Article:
Every inch of Lance’s body ached. He’d almost drowned and had been beaten, kicked, and slammed into rocks. He’d risked his life to save Evan multiple times. From the looks of the boy, the job wasn’t done yet. Lance would be damned if he’d let Tina’s refusal to trust anyone kill her son.

“I’m taking both kids to the hospital,” he said simply. “We both know Evan needs more than a few bags of saline.”

“I have antibiotic injections,” Tina said.

Lance’s gaze cut pointedly to the teen, lying far too still on the ground, his face a mask of sickness. “That wound has been festering for days. It’s been submerged in bacteria-laden floodwater. He needs an ICU and probably surgery.”

Frustrated, Tina raised her voice. “I know what he needs.”

“Do you?” Lance accused. “What about Rylee? Are you going to shoot her too?”

“Of course not!” Tina shot back. “I can’t hurt a child, and Rylee is no threat to Evan.”

“And you think I’m a threat to you or Evan?” Anger gave Lance’s freezing body a shot of heat. “I almost died at least six times today for your son.”

“And I thank you for that.” Tina’s expression softened for a few seconds. Her eyes pleaded with him.

“You can’t get him into the car without me.” Lance crossed his arms over his chest. “He’s not even conscious now.”

Panic lit Tina’s eyes.

“I don’t want to hurt you or Morgan,” she said. “All you have to do is cooperate. Put Evan in my car, and we’ll be on our way. You can take Rylee to the hospital. She needs surgery or she is going to bleed out. The tourniquet on her leg should only be used temporarily.”

“No.” Lance shook his head. “I will not be a party to you killing your kid.”

Tina stared back at him in disbelief.

Morgan slid out from behind the tree. A small nod confirmed that she’d called for help.

Tina swung her arm around so that the weapon pointed at Morgan. “I said, put Evan in my car.”

Morgan shook her head. “That’s not going to happen.”


Lance was OK with risking his own neck, but he didn’t like Morgan doing the same. But he didn’t interfere. She was damned good at reading people, and she didn’t think Tina was going to shoot either. But his heart still skipped a few beats as Tina’s gun hand trembled.

“I’ll handle the sheriff and the prosecutor,” Morgan said. “We know who killed Paul. It might take some time to prove it, but once Aaron’s body is dragged from the river, the case against Evan will be dropped. You don’t have to fear the police now.”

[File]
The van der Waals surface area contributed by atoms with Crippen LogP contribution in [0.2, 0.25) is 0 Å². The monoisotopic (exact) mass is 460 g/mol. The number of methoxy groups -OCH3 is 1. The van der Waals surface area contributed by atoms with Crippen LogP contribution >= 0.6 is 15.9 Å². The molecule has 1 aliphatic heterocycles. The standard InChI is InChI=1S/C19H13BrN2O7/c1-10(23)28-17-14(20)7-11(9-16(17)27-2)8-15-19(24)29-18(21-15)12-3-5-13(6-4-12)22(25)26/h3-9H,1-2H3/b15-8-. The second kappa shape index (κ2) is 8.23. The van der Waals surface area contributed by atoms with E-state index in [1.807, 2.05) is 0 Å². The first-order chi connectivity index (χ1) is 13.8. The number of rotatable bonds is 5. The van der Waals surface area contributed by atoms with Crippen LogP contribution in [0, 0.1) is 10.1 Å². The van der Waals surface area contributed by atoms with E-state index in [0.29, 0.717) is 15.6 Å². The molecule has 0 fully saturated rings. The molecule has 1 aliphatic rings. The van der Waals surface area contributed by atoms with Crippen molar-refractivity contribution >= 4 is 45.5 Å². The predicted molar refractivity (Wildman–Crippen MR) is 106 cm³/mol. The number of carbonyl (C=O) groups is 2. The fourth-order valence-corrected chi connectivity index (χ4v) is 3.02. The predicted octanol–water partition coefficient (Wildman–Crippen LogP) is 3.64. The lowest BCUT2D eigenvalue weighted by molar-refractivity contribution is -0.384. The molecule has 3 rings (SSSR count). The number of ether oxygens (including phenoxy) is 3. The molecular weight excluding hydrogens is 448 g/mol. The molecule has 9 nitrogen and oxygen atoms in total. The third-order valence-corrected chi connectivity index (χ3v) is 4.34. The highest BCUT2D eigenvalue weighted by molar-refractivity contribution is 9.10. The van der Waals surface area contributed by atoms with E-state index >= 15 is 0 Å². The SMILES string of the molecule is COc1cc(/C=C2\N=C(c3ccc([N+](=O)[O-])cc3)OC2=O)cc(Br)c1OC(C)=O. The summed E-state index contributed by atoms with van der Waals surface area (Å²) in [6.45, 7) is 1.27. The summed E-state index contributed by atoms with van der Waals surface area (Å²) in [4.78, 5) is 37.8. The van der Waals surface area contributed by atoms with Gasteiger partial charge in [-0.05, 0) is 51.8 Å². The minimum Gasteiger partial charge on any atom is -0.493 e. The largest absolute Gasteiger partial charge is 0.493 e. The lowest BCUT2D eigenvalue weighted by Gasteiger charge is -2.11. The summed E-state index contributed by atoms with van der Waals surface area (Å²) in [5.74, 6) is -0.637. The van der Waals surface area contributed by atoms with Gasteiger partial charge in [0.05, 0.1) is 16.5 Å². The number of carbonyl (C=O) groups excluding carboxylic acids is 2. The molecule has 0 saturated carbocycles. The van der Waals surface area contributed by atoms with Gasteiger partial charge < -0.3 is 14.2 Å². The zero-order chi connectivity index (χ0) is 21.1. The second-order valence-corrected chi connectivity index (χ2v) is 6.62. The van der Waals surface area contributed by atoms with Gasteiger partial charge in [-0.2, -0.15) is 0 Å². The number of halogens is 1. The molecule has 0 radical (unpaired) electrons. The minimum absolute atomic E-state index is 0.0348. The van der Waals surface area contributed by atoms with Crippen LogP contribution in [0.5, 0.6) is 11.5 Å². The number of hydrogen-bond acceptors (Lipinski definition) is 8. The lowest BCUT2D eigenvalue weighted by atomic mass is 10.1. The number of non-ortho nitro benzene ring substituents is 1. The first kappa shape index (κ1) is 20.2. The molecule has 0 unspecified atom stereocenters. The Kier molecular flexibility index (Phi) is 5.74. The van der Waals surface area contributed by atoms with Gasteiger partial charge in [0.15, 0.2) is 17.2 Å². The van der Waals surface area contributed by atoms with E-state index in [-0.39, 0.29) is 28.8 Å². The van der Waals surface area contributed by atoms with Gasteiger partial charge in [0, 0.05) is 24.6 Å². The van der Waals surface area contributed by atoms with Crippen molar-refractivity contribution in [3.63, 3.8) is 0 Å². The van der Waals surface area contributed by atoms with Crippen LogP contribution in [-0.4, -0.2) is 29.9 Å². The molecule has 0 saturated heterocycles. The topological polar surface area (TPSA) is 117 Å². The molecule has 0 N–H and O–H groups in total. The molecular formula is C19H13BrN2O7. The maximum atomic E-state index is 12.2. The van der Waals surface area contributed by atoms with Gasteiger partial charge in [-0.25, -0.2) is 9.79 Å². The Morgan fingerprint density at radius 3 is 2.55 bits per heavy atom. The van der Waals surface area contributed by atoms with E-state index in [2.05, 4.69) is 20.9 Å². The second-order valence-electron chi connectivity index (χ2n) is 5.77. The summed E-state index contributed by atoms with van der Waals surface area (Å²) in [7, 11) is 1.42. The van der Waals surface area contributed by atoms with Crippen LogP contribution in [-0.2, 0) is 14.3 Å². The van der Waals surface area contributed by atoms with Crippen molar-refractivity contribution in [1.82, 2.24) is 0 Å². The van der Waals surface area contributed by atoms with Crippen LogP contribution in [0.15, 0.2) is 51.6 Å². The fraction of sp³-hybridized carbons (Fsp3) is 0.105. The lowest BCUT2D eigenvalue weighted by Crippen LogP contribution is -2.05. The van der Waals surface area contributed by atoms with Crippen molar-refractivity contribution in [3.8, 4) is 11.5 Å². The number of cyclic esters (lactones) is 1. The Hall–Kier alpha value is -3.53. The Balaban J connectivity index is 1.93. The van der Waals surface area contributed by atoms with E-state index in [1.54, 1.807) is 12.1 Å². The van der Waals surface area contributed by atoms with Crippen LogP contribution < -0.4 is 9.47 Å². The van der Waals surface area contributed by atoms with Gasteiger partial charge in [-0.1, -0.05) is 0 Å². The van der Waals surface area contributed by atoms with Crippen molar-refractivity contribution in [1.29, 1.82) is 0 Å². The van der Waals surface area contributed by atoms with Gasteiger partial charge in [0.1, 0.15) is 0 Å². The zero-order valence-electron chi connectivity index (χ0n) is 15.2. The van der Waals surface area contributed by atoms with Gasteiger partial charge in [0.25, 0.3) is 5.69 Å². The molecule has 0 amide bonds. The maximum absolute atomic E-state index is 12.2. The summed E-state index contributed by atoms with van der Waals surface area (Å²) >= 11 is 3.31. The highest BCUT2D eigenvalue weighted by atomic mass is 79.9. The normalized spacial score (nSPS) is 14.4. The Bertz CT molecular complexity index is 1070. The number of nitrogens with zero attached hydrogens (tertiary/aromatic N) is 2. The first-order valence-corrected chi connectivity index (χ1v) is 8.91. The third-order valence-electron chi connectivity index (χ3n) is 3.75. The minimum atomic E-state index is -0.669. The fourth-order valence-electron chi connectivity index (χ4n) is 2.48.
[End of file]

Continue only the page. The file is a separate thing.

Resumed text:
“You can trust Morgan to handle Evan’s legal needs, and while those legal issues are sorted out, Evan will be getting the medical assistance he desperately needs.” Lance scanned the teen. “You can’t run from the law, and there’s no reason for you to try. Especially when you know he needs major medical intervention.”

“It’s not the law I’m afraid of,” Tina said. “It’s Joe. You cannot keep us safe from him. He found us once. He will do so again.”

“You might be right, but you need to prioritize the threats.” Lance was done with the conversation. “You need to put the gun down and let us finish saving your son’s life. Then you can worry about Joe.”

Tina’s brows lowered. She was trying to think of a way to force him to comply without shooting him. She should have been crying. She should have been emotional. Instead, she was thinking. But behind the mental exercise, he saw fear.

Pure fear.

She’d been planning to run for some time, as soon as she’d realized that Joe might have found her. She was desperate. She’d do anything to save her son, no matter how crazy. Lance’s experience in the ER with Sophie had given him fresh insight into the parent-child bond and the primal instinct to protect one’s young. She was fixated on her father and the terrible things he’d done in the past, the ways she and others had suffered at his hands. She saw him now as he’d been in her childhood. And the vision terrified her.

Lance couldn’t threaten or bully her. He needed to appeal to the one thing that would break through the fear.

Her son.

“We can’t wait. Have you checked his vitals? He looks worse.” Lance moved toward Evan.

“Don’t touch him!” Tina turned her body so the gun aimed squarely at Lance’s chest. “I will shoot you.”

Unfortunately, he’d given Evan his body armor. “You’re going to have to.”

He moved smoothly and slowly, faking confidence. Despite the cold, despite being soaking wet, despite being almost sure that Tina wouldn’t shoot him, Lance poured sweat and held his breath.